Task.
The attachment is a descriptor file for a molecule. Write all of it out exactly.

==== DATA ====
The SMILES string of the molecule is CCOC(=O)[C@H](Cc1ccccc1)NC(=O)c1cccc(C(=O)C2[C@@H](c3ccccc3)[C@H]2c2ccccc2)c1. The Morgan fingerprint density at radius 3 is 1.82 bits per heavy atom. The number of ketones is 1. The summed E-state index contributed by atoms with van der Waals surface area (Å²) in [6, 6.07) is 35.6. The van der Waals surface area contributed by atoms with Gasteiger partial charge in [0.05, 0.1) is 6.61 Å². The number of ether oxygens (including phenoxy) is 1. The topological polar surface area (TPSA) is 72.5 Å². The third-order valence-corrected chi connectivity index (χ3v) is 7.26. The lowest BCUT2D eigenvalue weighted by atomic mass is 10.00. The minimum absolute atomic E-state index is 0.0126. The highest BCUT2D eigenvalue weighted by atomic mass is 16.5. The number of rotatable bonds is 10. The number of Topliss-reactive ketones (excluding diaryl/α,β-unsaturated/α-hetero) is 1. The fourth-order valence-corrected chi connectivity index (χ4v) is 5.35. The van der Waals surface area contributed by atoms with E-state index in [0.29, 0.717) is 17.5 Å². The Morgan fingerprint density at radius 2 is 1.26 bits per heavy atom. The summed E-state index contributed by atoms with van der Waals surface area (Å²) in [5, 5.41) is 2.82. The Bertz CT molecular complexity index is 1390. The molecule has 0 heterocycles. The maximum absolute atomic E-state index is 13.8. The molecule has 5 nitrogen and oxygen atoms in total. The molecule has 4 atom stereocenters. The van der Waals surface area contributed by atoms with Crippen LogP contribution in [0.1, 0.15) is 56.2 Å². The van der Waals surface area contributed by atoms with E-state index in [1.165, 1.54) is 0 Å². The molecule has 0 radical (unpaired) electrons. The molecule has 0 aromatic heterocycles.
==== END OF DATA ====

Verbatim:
The SMILES string of the molecule is CCOC(=O)[C@H](Cc1ccccc1)NC(=O)c1cccc(C(=O)C2[C@@H](c3ccccc3)[C@H]2c2ccccc2)c1. The Morgan fingerprint density at radius 3 is 1.82 bits per heavy atom. The number of ketones is 1. The summed E-state index contributed by atoms with van der Waals surface area (Å²) in [6, 6.07) is 35.6. The van der Waals surface area contributed by atoms with Gasteiger partial charge in [0.05, 0.1) is 6.61 Å². The number of ether oxygens (including phenoxy) is 1. The topological polar surface area (TPSA) is 72.5 Å². The third-order valence-corrected chi connectivity index (χ3v) is 7.26. The lowest BCUT2D eigenvalue weighted by atomic mass is 10.00. The minimum absolute atomic E-state index is 0.0126. The highest BCUT2D eigenvalue weighted by atomic mass is 16.5. The number of rotatable bonds is 10. The number of Topliss-reactive ketones (excluding diaryl/α,β-unsaturated/α-hetero) is 1. The fourth-order valence-corrected chi connectivity index (χ4v) is 5.35. The van der Waals surface area contributed by atoms with E-state index in [0.29, 0.717) is 17.5 Å². The Morgan fingerprint density at radius 2 is 1.26 bits per heavy atom. The summed E-state index contributed by atoms with van der Waals surface area (Å²) in [5, 5.41) is 2.82. The Bertz CT molecular complexity index is 1390. The molecule has 0 heterocycles. The maximum absolute atomic E-state index is 13.8. The molecule has 5 nitrogen and oxygen atoms in total. The molecule has 4 atom stereocenters. The van der Waals surface area contributed by atoms with Crippen LogP contribution in [0.1, 0.15) is 56.2 Å². The van der Waals surface area contributed by atoms with E-state index in [1.165, 1.54) is 0 Å². The molecule has 0 radical (unpaired) electrons. The molecule has 0 aromatic heterocycles.